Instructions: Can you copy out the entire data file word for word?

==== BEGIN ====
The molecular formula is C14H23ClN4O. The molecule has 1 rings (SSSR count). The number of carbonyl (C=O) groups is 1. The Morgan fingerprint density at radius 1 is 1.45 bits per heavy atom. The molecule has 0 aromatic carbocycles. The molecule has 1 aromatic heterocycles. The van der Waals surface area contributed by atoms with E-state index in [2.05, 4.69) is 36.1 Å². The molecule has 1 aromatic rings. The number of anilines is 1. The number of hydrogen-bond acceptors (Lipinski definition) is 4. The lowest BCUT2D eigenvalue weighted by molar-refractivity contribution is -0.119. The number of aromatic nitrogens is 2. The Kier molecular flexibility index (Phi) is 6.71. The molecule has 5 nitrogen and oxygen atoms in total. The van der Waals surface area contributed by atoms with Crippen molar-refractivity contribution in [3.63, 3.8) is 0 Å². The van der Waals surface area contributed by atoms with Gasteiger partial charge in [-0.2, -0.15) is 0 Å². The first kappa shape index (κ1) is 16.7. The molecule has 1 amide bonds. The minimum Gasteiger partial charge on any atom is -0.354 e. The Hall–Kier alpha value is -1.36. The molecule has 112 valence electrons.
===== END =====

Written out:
The molecular formula is C14H23ClN4O. The molecule has 1 rings (SSSR count). The number of carbonyl (C=O) groups is 1. The Morgan fingerprint density at radius 1 is 1.45 bits per heavy atom. The molecule has 0 aromatic carbocycles. The molecule has 1 aromatic heterocycles. The van der Waals surface area contributed by atoms with E-state index in [2.05, 4.69) is 36.1 Å². The molecule has 1 aromatic rings. The number of anilines is 1. The number of hydrogen-bond acceptors (Lipinski definition) is 4. The lowest BCUT2D eigenvalue weighted by molar-refractivity contribution is -0.119. The number of aromatic nitrogens is 2. The Kier molecular flexibility index (Phi) is 6.71. The molecule has 5 nitrogen and oxygen atoms in total. The van der Waals surface area contributed by atoms with Crippen molar-refractivity contribution in [3.63, 3.8) is 0 Å². The van der Waals surface area contributed by atoms with Gasteiger partial charge in [-0.2, -0.15) is 0 Å². The first kappa shape index (κ1) is 16.7. The molecule has 1 amide bonds. The minimum Gasteiger partial charge on any atom is -0.354 e. The Hall–Kier alpha value is -1.36. The molecule has 112 valence electrons.